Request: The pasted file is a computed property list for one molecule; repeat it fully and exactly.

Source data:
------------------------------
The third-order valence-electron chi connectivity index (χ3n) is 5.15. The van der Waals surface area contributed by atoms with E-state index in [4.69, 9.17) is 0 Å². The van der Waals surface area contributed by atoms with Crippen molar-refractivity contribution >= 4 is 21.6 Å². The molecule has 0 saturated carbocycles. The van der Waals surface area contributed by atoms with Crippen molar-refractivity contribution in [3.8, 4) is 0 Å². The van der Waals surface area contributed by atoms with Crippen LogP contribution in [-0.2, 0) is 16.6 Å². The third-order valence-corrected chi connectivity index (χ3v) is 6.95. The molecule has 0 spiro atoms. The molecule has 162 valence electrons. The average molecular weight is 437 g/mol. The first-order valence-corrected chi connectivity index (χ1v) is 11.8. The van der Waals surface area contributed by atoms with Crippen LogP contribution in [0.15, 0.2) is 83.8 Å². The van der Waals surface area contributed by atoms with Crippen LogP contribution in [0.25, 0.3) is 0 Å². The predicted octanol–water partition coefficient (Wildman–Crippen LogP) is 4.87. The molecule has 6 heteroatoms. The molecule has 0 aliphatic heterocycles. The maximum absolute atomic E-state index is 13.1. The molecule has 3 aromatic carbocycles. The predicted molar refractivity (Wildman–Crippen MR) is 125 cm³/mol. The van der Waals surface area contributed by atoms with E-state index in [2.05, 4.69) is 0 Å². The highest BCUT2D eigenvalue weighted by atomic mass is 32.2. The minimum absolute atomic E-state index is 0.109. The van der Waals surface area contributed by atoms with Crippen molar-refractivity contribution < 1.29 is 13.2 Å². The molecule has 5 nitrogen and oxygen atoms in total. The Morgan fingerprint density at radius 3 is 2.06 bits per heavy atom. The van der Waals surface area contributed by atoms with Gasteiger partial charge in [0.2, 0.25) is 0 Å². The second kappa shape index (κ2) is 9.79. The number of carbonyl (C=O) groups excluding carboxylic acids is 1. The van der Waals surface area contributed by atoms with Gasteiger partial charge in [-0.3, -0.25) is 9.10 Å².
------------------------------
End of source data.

The third-order valence-electron chi connectivity index (χ3n) is 5.15. The van der Waals surface area contributed by atoms with E-state index in [4.69, 9.17) is 0 Å². The van der Waals surface area contributed by atoms with Crippen molar-refractivity contribution >= 4 is 21.6 Å². The molecule has 0 saturated carbocycles. The van der Waals surface area contributed by atoms with Crippen molar-refractivity contribution in [3.8, 4) is 0 Å². The van der Waals surface area contributed by atoms with Crippen LogP contribution in [-0.2, 0) is 16.6 Å². The third-order valence-corrected chi connectivity index (χ3v) is 6.95. The molecule has 0 spiro atoms. The molecule has 162 valence electrons. The average molecular weight is 437 g/mol. The first-order valence-corrected chi connectivity index (χ1v) is 11.8. The van der Waals surface area contributed by atoms with Crippen LogP contribution in [0.15, 0.2) is 83.8 Å². The van der Waals surface area contributed by atoms with Crippen LogP contribution in [0.25, 0.3) is 0 Å². The predicted octanol–water partition coefficient (Wildman–Crippen LogP) is 4.87. The molecule has 6 heteroatoms. The molecule has 0 aliphatic heterocycles. The maximum absolute atomic E-state index is 13.1. The molecule has 3 aromatic carbocycles. The predicted molar refractivity (Wildman–Crippen MR) is 125 cm³/mol. The van der Waals surface area contributed by atoms with E-state index in [2.05, 4.69) is 0 Å². The highest BCUT2D eigenvalue weighted by atomic mass is 32.2. The minimum absolute atomic E-state index is 0.109. The van der Waals surface area contributed by atoms with Crippen molar-refractivity contribution < 1.29 is 13.2 Å². The molecule has 5 nitrogen and oxygen atoms in total. The Morgan fingerprint density at radius 3 is 2.06 bits per heavy atom. The van der Waals surface area contributed by atoms with Gasteiger partial charge in [0.2, 0.25) is 0 Å². The second kappa shape index (κ2) is 9.79. The number of carbonyl (C=O) groups excluding carboxylic acids is 1. The van der Waals surface area contributed by atoms with Gasteiger partial charge in [-0.3, -0.25) is 9.10 Å².